Attention, future Oscar hopefuls: The Jan. 15 nominations are a reminder that the Venice-Telluride-Toronto festivals are no longer just a showcase — they’re a deadline.
For decades, Hollywood opened its prestige films in December.
For the films of 2002 — the year “Chicago” won — all five best-picture contenders had opened in December. That changed when Oscars switched dates, starting with the Feb. 29, 2004, telecast (saluting the films of 2003). Now, that 5-out-of-5 batting average has changed to two in eight.
Even so-called Oscar bellwethers no longer apply. Before the date change, the Golden Globe winner (either drama or comedy musical) was the same as Oscar in 17 of 20 years. Since then, it’s four of 11.
Voting results are secret, so it’s impossible to pinpoint reasons for the difference. This year’s big December openers included “Into the Woods,” “Selma” and “Unbroken.” Collectively, they gathered eight nominations — not bad, not great. The notable exception was “American Sniper,” with six noms, including best picture. Could it have earned more if it started screening earlier? We’ll never know.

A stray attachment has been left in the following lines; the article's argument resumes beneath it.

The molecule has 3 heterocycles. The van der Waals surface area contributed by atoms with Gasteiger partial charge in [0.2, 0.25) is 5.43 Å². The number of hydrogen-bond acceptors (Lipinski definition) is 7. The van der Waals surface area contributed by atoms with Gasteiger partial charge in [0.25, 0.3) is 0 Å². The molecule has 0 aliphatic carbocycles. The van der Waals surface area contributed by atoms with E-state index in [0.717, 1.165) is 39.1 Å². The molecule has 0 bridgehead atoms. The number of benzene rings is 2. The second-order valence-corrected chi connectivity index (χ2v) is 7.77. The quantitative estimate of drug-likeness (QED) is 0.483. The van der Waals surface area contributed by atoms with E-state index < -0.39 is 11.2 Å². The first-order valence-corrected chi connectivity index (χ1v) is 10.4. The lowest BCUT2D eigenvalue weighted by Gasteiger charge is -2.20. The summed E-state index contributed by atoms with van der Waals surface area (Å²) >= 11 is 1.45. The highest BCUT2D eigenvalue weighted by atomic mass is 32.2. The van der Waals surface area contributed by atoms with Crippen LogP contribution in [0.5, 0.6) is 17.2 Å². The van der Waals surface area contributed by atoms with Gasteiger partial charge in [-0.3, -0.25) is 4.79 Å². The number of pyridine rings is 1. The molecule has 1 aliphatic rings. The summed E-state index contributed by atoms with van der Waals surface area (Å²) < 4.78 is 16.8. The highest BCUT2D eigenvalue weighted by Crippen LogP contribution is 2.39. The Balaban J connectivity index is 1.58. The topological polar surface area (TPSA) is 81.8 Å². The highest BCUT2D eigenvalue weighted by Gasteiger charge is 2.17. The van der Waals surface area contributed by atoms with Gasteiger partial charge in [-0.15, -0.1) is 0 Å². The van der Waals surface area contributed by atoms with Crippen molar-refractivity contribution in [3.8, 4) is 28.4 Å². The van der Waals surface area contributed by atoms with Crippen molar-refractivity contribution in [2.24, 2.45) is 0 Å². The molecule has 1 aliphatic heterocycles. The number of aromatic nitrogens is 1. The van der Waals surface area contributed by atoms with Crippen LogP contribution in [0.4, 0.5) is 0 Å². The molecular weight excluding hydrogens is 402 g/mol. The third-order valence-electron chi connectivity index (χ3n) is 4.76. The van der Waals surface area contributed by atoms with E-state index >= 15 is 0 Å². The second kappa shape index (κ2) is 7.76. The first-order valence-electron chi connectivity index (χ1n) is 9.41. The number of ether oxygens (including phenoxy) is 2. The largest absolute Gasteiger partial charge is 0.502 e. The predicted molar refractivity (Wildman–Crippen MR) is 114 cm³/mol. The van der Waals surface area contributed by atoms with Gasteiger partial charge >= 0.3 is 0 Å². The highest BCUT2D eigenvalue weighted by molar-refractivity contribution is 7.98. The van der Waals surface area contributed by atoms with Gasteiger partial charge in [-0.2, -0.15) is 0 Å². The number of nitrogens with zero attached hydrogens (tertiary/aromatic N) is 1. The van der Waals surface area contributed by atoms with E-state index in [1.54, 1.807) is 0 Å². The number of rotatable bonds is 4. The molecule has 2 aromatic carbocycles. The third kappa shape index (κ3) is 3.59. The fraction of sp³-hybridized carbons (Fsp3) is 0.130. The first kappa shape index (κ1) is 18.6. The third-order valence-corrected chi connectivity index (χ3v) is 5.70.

Earning zero noms for their December Oscar-qualifying runs: “A Most Violent Year,” “Cake,” “Black or White,” “The Humbling” and “The Gambler.”
The big shift might be due to the films themselves. But Academy members vote only for what they’ve seen. Awards strategists had set up plentiful screenings for their late entries, but sometimes didn’t have the film in time.
And by Thanksgiving, buzz was already loud on films like “The Grand Budapest Hotel” (which opened in March), “Boyhood” (July) and others that had made the festival circuit. Of the 10 films that earned four or more nominations, most had premiered at a festival many months earlier.
Hollywood’s priority is always the bottom line, and the year-end holidays are important for box office. And there’s sometimes a conflict between the filmmakers’ delivery date and the accelerated Academy Awards.
But there’s no denying the date change has altered Oscar’s DNA.